“I think the message that has resounded best with the customer is reduced idle time,” said Calvert at Komatsu.” We saw idle time be cumulative 40 percent of the machine’s hours. “If you put a pencil to those idling hours, they’re driving added machine depreciation, causing the next maintenance interval to arrive earlier, and burning fuel unnecessarily – customers got that message immediately.”
Looking at trends from the company’s Komtrax data, Calvet says they have seen about 10 percent cumulative reduction in idle time. “We think that is too significant to be an accident,” he said.
Reaching critical mass with telematics is another reason why demand is building.
“If only a few machines out of an entire fleet are outfitted with a remote monitoring solution, it doesn’t seem to compel the customer to really evaluate and incorporate the features and data into his core business process,” explained Caterpillar’s Rasmussen. But the story is different once a machine failure is avoided, or a machine is recovered. “Once a real and decisive value is identified from remote monitoring, a customer becomes committed.”
While there has been an uptick in sales of technology products, Hoeft at Ziegler believes we are still in the early adopter stage with telematics. He estimates less than 10 percent of the machines in his territory are using the technology.
“I think many potential customers are still learning about the products and services and are trying to determine what is available and how they might match those products to their needs,” added Hoeft.
Interpretation of Data is the Opportunity for Dealers
As a Trimble dealer and a Caterpillar dealer, Ziegler Cat has had a long involvement with technology products. Yet, despite healthy hardware sales, Hoeft admits they have yet to finalize their value proposition as it relates to the interpretation of telematics information – what he sees as the real area of opportunity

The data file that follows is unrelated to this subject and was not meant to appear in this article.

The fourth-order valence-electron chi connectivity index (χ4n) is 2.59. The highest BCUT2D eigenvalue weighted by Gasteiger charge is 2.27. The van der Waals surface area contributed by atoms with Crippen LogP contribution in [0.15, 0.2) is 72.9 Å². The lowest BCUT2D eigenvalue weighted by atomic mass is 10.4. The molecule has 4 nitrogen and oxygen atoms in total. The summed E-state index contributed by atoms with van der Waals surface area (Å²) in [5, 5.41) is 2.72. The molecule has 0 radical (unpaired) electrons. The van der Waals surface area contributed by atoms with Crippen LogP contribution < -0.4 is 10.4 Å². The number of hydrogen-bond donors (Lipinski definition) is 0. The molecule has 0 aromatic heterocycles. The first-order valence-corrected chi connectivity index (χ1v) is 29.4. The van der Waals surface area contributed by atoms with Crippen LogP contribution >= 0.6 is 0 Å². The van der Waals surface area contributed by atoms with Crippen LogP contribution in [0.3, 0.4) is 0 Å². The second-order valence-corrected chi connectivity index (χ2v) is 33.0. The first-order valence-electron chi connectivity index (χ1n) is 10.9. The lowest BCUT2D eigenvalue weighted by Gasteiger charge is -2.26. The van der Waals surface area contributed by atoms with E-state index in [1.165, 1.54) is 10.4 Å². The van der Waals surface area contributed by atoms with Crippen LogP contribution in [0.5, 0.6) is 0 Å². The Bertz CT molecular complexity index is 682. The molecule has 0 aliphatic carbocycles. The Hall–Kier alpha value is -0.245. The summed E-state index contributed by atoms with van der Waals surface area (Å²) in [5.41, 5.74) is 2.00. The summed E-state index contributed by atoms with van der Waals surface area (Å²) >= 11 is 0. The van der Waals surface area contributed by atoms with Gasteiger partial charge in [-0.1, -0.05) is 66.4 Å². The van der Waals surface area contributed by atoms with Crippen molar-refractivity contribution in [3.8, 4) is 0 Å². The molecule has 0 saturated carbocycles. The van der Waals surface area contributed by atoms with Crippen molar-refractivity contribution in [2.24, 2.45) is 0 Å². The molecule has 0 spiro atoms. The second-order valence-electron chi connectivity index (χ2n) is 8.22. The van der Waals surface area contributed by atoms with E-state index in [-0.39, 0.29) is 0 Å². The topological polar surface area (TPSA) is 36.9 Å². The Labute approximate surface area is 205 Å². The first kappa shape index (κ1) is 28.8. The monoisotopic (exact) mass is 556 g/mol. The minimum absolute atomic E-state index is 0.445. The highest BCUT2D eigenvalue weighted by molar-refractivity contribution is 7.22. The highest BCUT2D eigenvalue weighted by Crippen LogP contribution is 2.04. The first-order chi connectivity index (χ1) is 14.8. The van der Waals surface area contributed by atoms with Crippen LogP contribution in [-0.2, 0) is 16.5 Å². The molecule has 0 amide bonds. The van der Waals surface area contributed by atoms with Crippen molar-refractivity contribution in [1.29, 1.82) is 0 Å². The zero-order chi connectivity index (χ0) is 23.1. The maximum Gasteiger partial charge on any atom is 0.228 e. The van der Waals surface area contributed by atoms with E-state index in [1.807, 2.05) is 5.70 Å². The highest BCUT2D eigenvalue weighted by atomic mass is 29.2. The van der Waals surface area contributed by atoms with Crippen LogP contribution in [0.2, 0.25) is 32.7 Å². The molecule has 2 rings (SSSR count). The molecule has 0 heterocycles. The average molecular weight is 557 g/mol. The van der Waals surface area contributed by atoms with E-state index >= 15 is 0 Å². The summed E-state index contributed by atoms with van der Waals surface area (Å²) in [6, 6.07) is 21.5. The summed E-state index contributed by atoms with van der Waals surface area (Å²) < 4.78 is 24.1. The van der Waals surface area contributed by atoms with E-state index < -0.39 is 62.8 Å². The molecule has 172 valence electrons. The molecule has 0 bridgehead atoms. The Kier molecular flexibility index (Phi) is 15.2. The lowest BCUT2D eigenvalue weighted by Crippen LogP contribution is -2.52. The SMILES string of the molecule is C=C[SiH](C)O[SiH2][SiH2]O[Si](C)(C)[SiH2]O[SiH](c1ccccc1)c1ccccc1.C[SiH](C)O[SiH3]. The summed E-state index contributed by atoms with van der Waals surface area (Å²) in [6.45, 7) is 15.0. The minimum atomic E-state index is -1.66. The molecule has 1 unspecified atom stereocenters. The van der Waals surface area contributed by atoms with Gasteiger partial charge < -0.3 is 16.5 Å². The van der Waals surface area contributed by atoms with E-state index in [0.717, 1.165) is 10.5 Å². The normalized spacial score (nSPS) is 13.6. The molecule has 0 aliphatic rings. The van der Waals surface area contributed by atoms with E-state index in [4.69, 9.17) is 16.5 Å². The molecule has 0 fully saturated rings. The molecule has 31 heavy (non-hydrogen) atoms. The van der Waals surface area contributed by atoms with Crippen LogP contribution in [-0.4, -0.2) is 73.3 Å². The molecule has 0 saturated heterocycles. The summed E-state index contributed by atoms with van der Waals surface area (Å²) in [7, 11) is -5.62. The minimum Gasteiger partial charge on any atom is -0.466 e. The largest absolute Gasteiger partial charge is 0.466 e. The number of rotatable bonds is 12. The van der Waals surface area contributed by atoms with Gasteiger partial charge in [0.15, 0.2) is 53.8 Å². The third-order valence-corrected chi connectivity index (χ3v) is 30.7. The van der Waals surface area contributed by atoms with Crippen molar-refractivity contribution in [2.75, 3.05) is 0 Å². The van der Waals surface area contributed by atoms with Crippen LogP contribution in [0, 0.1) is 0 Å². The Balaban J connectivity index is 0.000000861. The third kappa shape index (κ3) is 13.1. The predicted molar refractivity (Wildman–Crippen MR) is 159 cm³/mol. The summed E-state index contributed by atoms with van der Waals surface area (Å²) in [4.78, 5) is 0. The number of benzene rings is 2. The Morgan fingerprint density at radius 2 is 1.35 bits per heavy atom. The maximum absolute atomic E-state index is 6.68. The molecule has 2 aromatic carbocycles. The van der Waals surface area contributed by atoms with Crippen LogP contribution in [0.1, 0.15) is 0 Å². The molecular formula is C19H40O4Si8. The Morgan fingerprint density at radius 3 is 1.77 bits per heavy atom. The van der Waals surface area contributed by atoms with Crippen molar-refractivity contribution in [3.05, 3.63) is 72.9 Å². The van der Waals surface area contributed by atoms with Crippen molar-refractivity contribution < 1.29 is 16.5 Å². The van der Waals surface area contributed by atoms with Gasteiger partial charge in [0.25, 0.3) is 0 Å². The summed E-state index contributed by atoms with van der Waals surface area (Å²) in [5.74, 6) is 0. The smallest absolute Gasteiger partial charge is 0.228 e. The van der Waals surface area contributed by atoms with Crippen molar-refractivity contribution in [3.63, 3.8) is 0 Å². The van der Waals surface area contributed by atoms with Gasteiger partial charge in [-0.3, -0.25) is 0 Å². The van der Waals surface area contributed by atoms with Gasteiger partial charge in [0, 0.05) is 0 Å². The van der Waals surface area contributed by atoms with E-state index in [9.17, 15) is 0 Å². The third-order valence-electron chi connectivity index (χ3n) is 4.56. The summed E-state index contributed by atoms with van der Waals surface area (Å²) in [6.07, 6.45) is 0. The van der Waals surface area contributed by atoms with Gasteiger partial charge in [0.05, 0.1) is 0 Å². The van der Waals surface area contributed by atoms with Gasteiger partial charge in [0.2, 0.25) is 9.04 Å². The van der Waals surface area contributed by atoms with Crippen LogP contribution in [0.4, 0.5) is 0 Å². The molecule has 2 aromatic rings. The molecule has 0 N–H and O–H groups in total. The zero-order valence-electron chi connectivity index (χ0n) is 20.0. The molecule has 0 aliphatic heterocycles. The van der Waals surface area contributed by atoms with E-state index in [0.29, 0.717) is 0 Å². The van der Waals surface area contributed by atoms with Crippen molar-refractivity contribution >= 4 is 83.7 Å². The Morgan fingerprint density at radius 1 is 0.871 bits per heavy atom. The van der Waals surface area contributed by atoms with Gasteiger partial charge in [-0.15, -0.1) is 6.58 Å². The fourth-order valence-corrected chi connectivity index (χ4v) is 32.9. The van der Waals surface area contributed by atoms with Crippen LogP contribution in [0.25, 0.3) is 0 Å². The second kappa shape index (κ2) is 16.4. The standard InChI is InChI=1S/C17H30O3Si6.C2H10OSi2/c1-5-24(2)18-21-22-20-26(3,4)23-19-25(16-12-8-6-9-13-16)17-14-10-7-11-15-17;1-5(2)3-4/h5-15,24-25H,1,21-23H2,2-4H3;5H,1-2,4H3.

“We are trying to decide what differentiators we can add so that we are offering something that other people can’t, so that our customer would buy from us,” explained Hoeft. “Everybody can offer the hardware, everybody can offer the software, and to some extent the data formatting is getting pretty close,” continued Hoeft. “But what people can’t offer is that whole proactive analysis part.”
Ziegler is currently training people to fill what may emerge as a new role at the company.
“What we are looking for as we develop is a combination of technical expertise along with someone who has construction expertise.”
Deere Launches Fleet Care
John Deere has also recognized that customers don’t necessarily know what to do with their data and in response has created a solution called Fleet Care.
“The idea was conceived on a napkin about three years ago,” said David Wilson, program manager, Machine Health for John Deere Worldwide Construction & Forestry Division. What the company created is an in-house system that removes the burden of collecting machine data from multiple Web sites, and automatically delivers proactive machine health solutions after crosschecking fluid analysis data, telematics data, scheduled service activities, and machine inspections.
“Fleet Care empowers our dealers with a new tool to go to customers to say, ‘I’m not just providing a simple oil and filter change. What I am offering is a complete machine health solution.”’
Wilsoncompares the current state of telematics to a person who undergoes a physical and receives many test results. The test results are fine, but until you see the doctor, you really don’t know what you should do about them. Fleet Care automatically interprets machine data from multiple sources and sends proactive machine health solutions to either the dealer and/or end user.
For example, when a machine subscribed to Fleet Care exceeds 33 percent idle time, a proactive machine health solution is delivered to the dealer (or end user) detailing the amount of idle time along with suggestions on what to do today to control the health of the machine. Fleet Care not only provides JDLink operational data on idle time and hours, but crosschecks fluid-analysis results and machine-inspection reports. The combined information is run through a proprietary “rules logic” program to think through every possible explanation for a fluid or condition to be out of spec.
Kris Grimes, customer support advisor in the Kansas City, Mo., branch of Murphy Tractor, a John Deere dealer, tested Fleet Care and is excited about the opportunities. “I think the biggest selling feature of it is that we don’t just get an oil sample report that says copper or iron are high. Now we get something which says the copper is high, and here are some potential root causes to consider while addressing the machine’s condition. We get a more precise diagnosis of what is going on with the machine.